If you are looking to maintain, build or expand your music program, Gaining the Arts Advantage: Lessons from Schools that Value Arts Education examines 13 critical factors that influence successful arts programs. Consider the following factors as a self-assessment and analyze the extent to which the following critical factors are present in your school district.
A majority of those outside the fields of music and the arts do not understand the whys or the hows concerning the process of arts education. Provided with a clear understanding of those whys and hows, and supported by quality arts education in practice, people begin to realize the value of music and arts education.
With the reduction of funding for educational programs on many levels, andwith the unprecedented pressures put on schools, districts and states by the No Child Left Behind Act, responsibility for retaining arts programs rests with every arts educator, every parent and all community members.
Teaching is a people business. Identifying and hiring the best-prepared and motivated candidates for a position is the most important thing we can do for our students, our programs and ourselves. A thorough hiring process, one that reflects the care and concern you and your administration have for your program, is to everyone’s benefit.
Champions of Change indicates music study improved students’ success in math. A new report compiling the results of seven major studies provides important new evidence of enhanced learning and achievement when the arts are an integral part of the educational experience, both in and out of America’s K–12 schools.
Becoming a discerning, supportive and knowledgeable audience member is an important part of a student’s education. Successful audience participation requires skill, discretion, common sense, discipline and a bit of knowledge.
You have worked very hard to prepare your students to perform in concert. One final step remains: It is also essential that you set a high expectation for audience behavior and appropriate participation.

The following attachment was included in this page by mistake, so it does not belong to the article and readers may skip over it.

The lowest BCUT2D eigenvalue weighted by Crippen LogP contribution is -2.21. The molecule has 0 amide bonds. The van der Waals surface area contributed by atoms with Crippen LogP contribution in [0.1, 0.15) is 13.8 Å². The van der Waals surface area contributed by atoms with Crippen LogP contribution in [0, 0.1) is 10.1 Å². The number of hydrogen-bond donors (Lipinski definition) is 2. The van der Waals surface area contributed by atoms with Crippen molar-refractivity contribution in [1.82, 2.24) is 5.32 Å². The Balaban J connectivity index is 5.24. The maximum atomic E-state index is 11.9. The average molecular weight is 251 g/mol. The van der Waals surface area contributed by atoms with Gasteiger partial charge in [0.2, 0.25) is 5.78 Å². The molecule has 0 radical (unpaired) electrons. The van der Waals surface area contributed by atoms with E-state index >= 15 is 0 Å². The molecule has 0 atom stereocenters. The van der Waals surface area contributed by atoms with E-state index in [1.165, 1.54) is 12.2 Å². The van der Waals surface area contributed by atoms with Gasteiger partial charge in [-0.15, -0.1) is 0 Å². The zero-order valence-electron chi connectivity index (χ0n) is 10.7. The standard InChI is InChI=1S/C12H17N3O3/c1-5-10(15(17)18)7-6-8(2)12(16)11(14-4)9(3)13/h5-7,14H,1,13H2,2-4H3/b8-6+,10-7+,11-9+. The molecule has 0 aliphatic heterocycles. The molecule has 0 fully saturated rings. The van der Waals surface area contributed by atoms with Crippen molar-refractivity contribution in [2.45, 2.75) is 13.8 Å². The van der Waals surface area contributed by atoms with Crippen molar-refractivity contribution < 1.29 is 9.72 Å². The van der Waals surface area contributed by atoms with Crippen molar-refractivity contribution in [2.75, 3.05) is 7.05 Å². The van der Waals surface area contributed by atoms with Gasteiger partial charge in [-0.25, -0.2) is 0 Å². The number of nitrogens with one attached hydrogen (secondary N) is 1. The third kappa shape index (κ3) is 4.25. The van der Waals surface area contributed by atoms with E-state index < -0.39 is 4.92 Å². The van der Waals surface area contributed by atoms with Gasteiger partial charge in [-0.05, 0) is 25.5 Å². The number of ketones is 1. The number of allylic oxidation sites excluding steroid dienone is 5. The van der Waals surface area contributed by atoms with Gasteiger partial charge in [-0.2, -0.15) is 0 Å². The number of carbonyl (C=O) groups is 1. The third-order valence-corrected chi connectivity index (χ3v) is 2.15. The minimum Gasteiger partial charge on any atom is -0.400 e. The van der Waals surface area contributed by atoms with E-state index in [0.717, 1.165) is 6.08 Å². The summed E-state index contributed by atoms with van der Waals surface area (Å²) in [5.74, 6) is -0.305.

Regularly scheduled arts events open doors to community education. Concert audiences appreciate informative printed program notes or a presentation offering information about the particular compositions to be performed.
How do you know if you want to become a music teacher? Some students just know and others make that decision when considering career options. For many students, sharing the joy of music becomes their passion.
Each school district has specific procedures that directors follow in order to conduct business. The best time to check on these procedures is during your job interview. Review these procedures with your administration once you have started your new job.
To better inform the community about the purpose, structure and achievements of the school’s music program, provide an annual written report to the appropriate supervisor and, with permission, to parents and the community.
Instrumental music directors and parents should know that one of the strongest supporters of school music programs has been and continues to be the local full-service, school-oriented music dealer. Direct-mail and Internet retailers usually trade on price and do not offer service or indepth concern for the local school programs or community.
Among the reasons offered by parents and youngsters for NOT participating in music are a failure to be told about the nature and benefits of ensemble participation; lack of information about costs and available instrument rental plans; and concern over the amount of time that must be devoted in order to participate successfully.
Mentoring is a powerful approach to help new teachers be successful in their first years of teaching. The strength of the program lies in the support and assistance of the trained mentors—colleagues of the new teachers who have a wealth of experience, skills and resources to provide support.
Instrumental teachers have a keen interest in professional development—studying conducting, instructional techniques, ensemble development and literature. Despite this commitment to professional growth, the thrill of having an outstanding ensemble eludes many directors.
Too many excellent presentations are tainted by failure to take care of the many details of a production. We must take full advantage of the opportunities awaiting our students. The concert is our students’ opportunity to show their parents or community audiences what they can do.
The contemporary student comes to the classroom with a sophisticated knowledge of computers. It is vital that we creatively approach and utilize the application of available technology to engage students and enhance learning. Multimedia learning provides teachers, including music teachers, the opportunity to be at the core of communications.
The following examples, offered by one of America’s foremost music educators, provide guidance and affirmation of the roles and responsibilities we as music educators all must possess, model and promote. Reflections on the Cutting Edge of Teaching: Where Teacher Meets the Pupil captures the heart of teaching.
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